As an increasing percentage of the population is seeking post-secondary education, and large numbers are retraining for new careers, community colleges are stepping up. Columbus State is a large school (approximately 30,000 credit-earning students and 15,000 non-credit) that was struggling to communicate its breadth of offerings to its huge range of students.

The project included an extensive discovery phase, followed by information architecture and content strategy work, culminating in the design and front-end development of the new site.

  • Homepage

  • Columbus State “Pathways” storytelling page

  • Community Section Landing Page

  • Programs & Courses Page

  • “Big Pages” focus on topics, explaining to varied audiences the various CS programs in that area.

  • CSTV Video Microsite

  • Site Map

  • Mobile Homepage

  • Mobile Menu and Article pages

2-Year Colleges Face Unique Challenges

People attend Columbus State for a wide range of reasons. Some students attend for two years to earn credit before transferring to a 4-year school. Others are seeking training to get themselves started in a career after two years. Others are looking for job training, career advancement, ongoing learning, recreational learning, or supplemental courses to take while attending another school (a frequent scenario for a college so close to Ohio State). In order to provide reassurance that there is a place for everyone, a storytelling channel was developed and featured on the homepage and throughout the site as a way to explain these “Pathways”.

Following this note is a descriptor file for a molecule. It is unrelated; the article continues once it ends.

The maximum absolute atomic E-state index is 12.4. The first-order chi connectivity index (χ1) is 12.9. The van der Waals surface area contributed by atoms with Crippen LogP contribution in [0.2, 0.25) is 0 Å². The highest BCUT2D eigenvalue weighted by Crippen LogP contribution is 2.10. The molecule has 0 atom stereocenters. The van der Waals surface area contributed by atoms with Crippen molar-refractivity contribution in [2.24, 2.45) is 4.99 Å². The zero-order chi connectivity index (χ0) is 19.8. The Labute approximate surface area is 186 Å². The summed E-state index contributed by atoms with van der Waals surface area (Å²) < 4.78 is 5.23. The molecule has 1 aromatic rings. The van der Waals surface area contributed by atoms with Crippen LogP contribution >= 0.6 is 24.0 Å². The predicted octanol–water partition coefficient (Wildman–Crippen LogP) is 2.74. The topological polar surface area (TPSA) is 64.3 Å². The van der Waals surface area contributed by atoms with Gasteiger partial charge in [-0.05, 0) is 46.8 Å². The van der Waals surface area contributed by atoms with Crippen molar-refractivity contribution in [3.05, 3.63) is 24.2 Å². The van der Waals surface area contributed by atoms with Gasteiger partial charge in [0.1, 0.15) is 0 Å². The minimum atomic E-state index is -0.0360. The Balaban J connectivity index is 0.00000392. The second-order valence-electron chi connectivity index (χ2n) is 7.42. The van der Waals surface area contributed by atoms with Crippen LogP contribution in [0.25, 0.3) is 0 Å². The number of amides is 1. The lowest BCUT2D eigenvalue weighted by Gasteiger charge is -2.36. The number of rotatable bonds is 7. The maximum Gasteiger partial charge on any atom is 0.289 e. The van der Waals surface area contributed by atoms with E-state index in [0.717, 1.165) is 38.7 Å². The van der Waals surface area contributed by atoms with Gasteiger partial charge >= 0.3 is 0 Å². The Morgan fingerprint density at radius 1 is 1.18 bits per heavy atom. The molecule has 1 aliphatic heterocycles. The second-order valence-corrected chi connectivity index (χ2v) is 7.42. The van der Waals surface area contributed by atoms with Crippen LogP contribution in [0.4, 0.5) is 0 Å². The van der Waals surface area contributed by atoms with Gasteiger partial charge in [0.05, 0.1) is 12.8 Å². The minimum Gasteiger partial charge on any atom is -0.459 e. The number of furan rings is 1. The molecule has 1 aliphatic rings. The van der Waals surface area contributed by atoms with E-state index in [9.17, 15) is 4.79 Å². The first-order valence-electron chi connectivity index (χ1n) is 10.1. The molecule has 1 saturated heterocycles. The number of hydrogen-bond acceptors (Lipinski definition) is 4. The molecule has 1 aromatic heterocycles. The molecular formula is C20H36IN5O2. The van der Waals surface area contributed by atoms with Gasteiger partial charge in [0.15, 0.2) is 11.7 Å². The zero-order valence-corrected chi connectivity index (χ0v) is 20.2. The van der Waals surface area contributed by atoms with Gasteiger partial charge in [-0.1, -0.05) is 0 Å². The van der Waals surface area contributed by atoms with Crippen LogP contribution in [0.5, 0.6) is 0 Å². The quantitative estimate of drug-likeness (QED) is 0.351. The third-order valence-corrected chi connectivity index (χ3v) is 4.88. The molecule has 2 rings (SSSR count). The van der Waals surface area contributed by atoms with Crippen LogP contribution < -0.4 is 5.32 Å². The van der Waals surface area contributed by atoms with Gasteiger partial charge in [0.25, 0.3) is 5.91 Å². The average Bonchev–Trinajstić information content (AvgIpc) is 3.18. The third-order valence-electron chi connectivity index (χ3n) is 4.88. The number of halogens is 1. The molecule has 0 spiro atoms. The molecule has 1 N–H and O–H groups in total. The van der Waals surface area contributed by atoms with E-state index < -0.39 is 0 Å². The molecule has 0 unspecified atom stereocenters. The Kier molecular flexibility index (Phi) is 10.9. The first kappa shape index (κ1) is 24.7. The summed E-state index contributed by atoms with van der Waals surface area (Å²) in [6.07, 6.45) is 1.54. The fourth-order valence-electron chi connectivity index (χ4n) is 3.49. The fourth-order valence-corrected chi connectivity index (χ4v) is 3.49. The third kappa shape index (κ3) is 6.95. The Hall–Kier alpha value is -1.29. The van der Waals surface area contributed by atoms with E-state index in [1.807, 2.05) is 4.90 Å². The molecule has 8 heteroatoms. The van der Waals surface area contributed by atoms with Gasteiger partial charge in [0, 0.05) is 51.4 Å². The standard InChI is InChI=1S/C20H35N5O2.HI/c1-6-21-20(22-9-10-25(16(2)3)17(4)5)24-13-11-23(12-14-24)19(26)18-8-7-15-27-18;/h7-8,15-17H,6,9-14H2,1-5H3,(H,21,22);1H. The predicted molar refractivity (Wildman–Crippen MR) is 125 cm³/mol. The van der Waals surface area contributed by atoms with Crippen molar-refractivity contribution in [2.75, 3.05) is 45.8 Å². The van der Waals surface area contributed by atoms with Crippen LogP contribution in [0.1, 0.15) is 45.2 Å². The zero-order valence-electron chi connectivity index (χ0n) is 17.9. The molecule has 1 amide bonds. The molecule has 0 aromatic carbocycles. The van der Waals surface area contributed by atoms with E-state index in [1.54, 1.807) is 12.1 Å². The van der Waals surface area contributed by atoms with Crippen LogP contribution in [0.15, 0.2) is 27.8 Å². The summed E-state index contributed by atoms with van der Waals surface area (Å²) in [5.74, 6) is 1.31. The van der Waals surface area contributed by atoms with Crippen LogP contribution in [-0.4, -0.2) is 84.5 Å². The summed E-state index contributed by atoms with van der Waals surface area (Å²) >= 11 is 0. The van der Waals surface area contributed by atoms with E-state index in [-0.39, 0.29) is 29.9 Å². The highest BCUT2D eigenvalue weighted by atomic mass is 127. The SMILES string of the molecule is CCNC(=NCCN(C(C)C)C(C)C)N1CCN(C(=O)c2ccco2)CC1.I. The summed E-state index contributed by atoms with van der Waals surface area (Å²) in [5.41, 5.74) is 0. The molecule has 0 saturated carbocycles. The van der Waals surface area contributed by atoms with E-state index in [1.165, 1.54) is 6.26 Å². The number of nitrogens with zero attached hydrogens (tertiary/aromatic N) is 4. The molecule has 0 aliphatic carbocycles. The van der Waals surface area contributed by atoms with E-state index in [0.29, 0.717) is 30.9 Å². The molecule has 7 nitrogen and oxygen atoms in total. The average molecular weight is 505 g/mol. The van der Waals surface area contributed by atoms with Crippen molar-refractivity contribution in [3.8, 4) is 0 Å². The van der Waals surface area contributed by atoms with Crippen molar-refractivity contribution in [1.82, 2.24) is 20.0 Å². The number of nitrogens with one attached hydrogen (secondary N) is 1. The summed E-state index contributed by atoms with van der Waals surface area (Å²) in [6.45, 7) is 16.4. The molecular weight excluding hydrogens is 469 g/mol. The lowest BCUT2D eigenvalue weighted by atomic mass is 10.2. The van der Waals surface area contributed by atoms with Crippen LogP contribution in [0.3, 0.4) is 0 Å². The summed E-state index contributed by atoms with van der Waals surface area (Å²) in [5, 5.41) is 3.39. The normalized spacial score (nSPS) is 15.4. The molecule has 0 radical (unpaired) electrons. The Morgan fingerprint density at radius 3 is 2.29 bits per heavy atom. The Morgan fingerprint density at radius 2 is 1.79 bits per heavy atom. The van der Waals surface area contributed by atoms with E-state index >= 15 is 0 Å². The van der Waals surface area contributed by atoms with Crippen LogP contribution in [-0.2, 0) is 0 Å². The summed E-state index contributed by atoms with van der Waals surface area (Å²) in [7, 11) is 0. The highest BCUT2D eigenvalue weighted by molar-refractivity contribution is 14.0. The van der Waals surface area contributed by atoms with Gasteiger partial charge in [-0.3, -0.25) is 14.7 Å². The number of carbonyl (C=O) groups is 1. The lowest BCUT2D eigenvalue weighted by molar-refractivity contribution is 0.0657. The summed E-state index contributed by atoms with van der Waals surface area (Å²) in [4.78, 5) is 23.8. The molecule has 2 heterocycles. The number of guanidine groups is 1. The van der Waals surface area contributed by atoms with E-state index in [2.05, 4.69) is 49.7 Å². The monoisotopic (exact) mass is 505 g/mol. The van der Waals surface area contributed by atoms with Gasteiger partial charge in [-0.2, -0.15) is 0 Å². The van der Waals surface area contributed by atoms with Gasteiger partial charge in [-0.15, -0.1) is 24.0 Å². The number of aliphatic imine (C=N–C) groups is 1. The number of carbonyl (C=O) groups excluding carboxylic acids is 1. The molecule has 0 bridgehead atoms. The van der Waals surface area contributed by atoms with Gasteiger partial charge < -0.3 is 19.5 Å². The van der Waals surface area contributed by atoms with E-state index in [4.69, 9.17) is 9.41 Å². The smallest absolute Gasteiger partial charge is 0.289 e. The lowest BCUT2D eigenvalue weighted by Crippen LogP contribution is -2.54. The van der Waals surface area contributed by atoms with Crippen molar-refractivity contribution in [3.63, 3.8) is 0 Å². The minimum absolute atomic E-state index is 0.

Campus Life

Students who attend Columbus State are able to have a full college experience, but often they are not fully aware of the opportunities around them. The new site was configured in a way that elevated the activities and services that are available and presented Columbus State as the community it is.

All Student Focus

One of the big issues that was impairing the user experience was the way that content and user flows reflected the organizational structure of the school and not the way students understood things. The new information architecture brought previously buried content higher up to the surface and considered the perspective of students from across the educational goal perspective.

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